A hotel analyst and consultant, Vikram Singh has been working in the industry for more than two decades. He moved to San Francisco to work for Pan Pacific Hotels & Resorts after working for the Taj Group of Hotels, Resorts and Palaces in India. He worked for investment firms that led revenue strategies for hotels. Singh established an eponymous hotel consulting company on the Island of Hawaii. Singh spoke with Tovin Lapan about the ups and downs of the tourism industry in the state.
The person is Vikram Singh.
Gov. David Ige discouraged tourism before welcoming visitors back at the beginning of November. What has this been like for people?
Ige's announcement in August took the wind out of the sails for tourism. We had the largest single day of cancellation on the site since the beginning of the epidemic. The pace and build-up from the summer were decimated by that. Hotels were trying to stay afloat in September and October.
The reopening announcement just didn't happen. The "Don't come" announcement got national media attention, but it didn't get nearly as much. We have to build back the lost momentum.
Which markets are you watching the most?
The U.S. mainland and Japan are the two biggest markets for Hawaii. The Japanese market is a quarter of all visitors to the island and Waikiki is dependent on it.
Australia and New Zealand have been growing in recent years. This is the midway point for flying to the mainland. Travelers can rest in Hawaii for a few days and not fly in one shot. Hawaii has become a popular destination for Australians.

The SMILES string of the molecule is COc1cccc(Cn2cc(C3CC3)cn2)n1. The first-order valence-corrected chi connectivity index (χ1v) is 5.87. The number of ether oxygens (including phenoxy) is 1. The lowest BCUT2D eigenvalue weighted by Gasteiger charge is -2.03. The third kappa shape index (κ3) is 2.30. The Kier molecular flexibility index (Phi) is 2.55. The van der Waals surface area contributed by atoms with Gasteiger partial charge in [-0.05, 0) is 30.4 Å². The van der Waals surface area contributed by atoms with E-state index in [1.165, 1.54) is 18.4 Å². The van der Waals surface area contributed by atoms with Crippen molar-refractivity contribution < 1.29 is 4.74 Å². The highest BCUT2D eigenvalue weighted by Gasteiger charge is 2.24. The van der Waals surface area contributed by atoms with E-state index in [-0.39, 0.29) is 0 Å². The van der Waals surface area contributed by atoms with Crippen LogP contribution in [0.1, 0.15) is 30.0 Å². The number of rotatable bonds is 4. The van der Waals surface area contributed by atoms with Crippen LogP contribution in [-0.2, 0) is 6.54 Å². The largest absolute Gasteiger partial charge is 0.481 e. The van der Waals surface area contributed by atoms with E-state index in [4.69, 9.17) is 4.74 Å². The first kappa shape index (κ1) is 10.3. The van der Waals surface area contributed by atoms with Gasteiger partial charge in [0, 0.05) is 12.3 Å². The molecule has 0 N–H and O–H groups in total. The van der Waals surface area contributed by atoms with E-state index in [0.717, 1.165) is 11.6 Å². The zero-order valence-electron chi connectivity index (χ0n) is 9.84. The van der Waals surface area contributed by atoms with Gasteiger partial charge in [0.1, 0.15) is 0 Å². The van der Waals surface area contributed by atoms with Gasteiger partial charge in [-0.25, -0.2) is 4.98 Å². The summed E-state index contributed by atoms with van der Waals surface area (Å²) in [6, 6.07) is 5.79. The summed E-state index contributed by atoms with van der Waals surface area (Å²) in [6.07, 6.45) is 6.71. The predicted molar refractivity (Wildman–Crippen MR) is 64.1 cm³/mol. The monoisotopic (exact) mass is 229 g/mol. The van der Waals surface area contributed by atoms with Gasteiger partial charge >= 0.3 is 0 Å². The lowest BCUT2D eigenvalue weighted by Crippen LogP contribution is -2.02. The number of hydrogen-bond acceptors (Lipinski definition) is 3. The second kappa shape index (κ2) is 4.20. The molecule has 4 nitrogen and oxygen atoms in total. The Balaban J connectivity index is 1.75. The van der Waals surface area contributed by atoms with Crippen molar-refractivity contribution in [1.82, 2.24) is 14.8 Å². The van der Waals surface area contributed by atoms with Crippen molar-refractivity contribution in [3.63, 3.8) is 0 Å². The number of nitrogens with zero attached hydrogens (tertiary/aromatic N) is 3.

What is your best guess for when international tourism will return to Hawaii?
International travel was supposed to come back earlier this year. Australia was sent into a tizzy by that, and Japan is not handling it well. It's a good sign that Hawaiian Airlines will resume its service from Honolulu to Australia in December.
I look at the Japan Times to keep up on when Japan will change its policies. I don't think there will be a rush in the first quarter. Some scientists are predicting a surge in Covid-19 during the winter. Until we get past this uncertain period of a possible winter surge, I don't see much changing with Japan. We could see a lot of people from Japan when Golden Week arrives at the end of April.
Hawaii's hoteliers hope for some stability as visitors return.
What are you looking for in the hotel industry in the future?
A: I think we should see a lot more families traveling with their kids. Most kids weren'tvaccinated up until now. A lot of families have not hit the road yet because of that. Hotels need to hire for a busy year.
The other thing is that sustainable travel is growing. More and more people are asking about their travel footprints. Hotels that can adapt to the demand for sustainable programs will find new customers.